I’ve always been fascinated with space (as a kid I owned a cassette called “Star Tunes” that taught me the names of the planets in catchy songs that I can still sing today). There’s so many cool things to learn about, and it inspires an incredible amount of wonder when you really think about how big and crazy the universe is.
This interest in space came back into my mind this weekend as I camped near Georgian Bay. The one thing that struck me the most was how beautiful the stars are. As a downtown city dweller, it’s easy to forget how bright and wonderful the night sky can look when you’re out in the country!
U of T’s Department of Astronomy & Astrophysics is really good at harnessing public excitement for what lies beyond the Earth. They run a variety of outreach programs in conjunction with the Dunlap Institute for Astronomy & Astrophysics and the Canadian Institute for Theoretical Astrophysics.
In the past few months, I’ve gone to a couple of the public planetarium shows that they host. Did you know that the astronomy building has a digital planetarium? It’s an inflatable dome with enough chairs to fit about 25 people. Visual representations of parts of the galaxy, both real pictures and theoretical models, can be projected onto the surface as an astronomer leads the group through a talk about a specific topic.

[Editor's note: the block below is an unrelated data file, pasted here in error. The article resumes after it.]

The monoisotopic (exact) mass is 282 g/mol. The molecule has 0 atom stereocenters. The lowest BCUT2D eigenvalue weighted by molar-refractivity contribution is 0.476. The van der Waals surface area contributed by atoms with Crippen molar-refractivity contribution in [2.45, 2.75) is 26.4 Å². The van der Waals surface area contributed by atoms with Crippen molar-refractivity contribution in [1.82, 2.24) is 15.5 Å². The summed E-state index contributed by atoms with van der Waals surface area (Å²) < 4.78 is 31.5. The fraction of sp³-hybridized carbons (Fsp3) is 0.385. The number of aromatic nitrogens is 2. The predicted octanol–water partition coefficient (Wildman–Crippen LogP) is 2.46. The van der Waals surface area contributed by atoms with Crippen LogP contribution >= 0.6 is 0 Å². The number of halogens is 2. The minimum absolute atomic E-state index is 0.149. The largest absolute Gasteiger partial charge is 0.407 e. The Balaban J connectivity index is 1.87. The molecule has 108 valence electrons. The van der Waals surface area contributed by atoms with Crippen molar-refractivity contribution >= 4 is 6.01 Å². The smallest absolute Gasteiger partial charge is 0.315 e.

The shows I’ve been to have been about the life and death of stars, and interesting details about our solar system. Despite being a science student who’s gleefully watching Neil DeGrasse Tyson’s Cosmos, I still walked out of each show excited about the new things I had learned. The small group setting of the shows makes it easy to ask questions and indulge your curiosity!
The next show is on August 28, titled “Galaxies, Planets, and Life in the Universe”, and I’d highly recommend it to any curious space fans!
In case you can’t make it, though, let’s talk about some fun space facts right here in this blog post. U of T Astronomy has an online feature called “Ask An Astronomer” where you can submit your questions and have them answered by an expert. They’ve compiled all of the answers onto the website, and the database is a treasure trove.
Here’s some of my favourite facts that I learned:
- The Milky Way and Andromeda, our neighbouring galaxy, will collide in 4-5 billion years.
- It takes light 8 minutes to reach us from the sun.
- There are several thousand satellites orbiting the Earth right now.
- The Super Massive Black Hole at the centre of the Milky Way galaxy weighs as much as 4 million suns.
- Astronomers have automated detectors that can find new comets, asteroids and supernovae. No more staring at the night sky, I guess!
- And my favourite fact from “Ask An Astronomer” is just so good that I have to quote it from them verbatim: “An interesting fact is that if you were indestructible you could hide inside a Black Hole and no one would ever see you, although you would be able to see everyone. The problem is you would never be able to get out as well.”
Go stare at some stars, U of T!